I found this article earlier explaining the quickest way to install Snow Leopard (10A432) on a PC box, so I decided to install onto my EeePC netbook to test the theory. It works! Alright it isn't as simple as that. Here's the status right now with just my simple mods: As you can imagine, the trackpad issue is bothering me just a little… You'll have to do a bit of hacking to get to the state above, however. I cannot, and will not, provide copies of any of the hacks performed below; I have given a reasonable amount of information so that others can do that for you. Please don't ask as I won't respond. Keyboard Support You will need to compile yourself a Snow Leopard version of the VoodooPS2 drivers from http://chameleon.osx86.hu/. This is relatively straightforward, but means you need a working Snow Leopard machine with a working 10.6 SDK. You will need to switch compiler to GCC4.0 for one of the drivers to prevent a compile error, and you will also need to edit a line ('private' to 'public') in an OS header to convince something else to compile. Theoretically, this driver should enable the trackpad too but it hasn't for me, but someone with more experience may fix this (please do! and send me the working one!). Graphics Driver You will need an Eee-compatible copy of Natit.kext (I used the one from the EeeMac driver set) and you will also need to hex-edit the AppleIntelGMA950 and AppleIntelIntegratedFramebuffer kexts to accept your graphics card (find and replace all instances of 8680A227 with 8680AE27 in both). You will need to edit the Info.plist of both kexts too to add your card's ID (0xae278086). Bluetooth You will need to add your Bluetooth device/vendor IDs to IOBluetoothFamily.kext's BroadcomUSBBluetoothHCIController.kext. Audio You will need to install CHUD from the Developer Tools included on the Snow Leopard disc. You will also need Audeee. Follow instructions on the EeeMac blog for Leopard to see how it works. Other Follow the rest of the instructions on the EeeMac blog that don't involve replacing extensions. A lot of the hacked extensions that worked on Leopard will fail to load on Snow Leopard and may render your machine unbootable. If you want to experiment, at least know what you're doing.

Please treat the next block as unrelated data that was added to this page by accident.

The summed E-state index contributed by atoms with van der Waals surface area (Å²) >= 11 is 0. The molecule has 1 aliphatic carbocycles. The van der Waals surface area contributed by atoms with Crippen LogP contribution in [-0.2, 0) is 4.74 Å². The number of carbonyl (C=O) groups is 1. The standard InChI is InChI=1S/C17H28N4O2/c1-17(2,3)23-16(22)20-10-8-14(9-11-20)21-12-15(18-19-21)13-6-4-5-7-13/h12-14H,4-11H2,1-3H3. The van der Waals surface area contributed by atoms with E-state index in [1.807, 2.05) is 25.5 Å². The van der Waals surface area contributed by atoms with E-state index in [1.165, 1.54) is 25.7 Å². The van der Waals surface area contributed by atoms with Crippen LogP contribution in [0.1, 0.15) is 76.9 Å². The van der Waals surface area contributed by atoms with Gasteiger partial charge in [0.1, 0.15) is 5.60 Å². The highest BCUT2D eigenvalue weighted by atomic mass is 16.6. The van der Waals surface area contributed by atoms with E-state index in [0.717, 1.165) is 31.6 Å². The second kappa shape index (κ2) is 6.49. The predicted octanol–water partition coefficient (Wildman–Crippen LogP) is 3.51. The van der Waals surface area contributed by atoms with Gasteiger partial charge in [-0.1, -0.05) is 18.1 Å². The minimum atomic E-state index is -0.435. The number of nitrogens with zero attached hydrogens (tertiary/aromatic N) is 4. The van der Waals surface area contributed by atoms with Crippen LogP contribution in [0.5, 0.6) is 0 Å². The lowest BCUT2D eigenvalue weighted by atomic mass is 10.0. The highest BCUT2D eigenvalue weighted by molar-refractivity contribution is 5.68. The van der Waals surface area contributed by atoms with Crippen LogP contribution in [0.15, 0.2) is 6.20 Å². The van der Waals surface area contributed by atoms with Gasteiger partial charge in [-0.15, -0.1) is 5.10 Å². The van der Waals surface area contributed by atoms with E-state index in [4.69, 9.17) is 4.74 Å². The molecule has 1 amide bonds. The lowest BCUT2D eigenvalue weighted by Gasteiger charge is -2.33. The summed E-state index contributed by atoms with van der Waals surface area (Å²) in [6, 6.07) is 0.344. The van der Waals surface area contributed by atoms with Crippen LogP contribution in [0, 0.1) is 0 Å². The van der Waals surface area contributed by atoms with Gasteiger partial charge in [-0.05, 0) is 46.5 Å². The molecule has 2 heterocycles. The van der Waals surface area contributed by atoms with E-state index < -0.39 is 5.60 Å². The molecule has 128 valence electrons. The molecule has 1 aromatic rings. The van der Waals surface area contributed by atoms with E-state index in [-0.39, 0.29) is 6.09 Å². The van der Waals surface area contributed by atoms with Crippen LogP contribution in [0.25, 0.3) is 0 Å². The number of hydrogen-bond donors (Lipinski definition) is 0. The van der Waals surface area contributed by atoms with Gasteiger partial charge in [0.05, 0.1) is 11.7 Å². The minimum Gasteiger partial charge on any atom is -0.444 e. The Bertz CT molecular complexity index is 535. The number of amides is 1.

After doing all that, you'll have a mostly-working Snow Leopard install on the Eee. :)
I haven't done any performance testing, as it's a pain using an external mouse for the moment. Everything feels snappy, and I played a 720p trailer (of Bolt) from the Apple website and it was watchable.
I cannot, and will not, provide copies of any of the hacks performed above; I have given a reasonable amount of information so that others can do that for you. Please don't ask as I won't respond.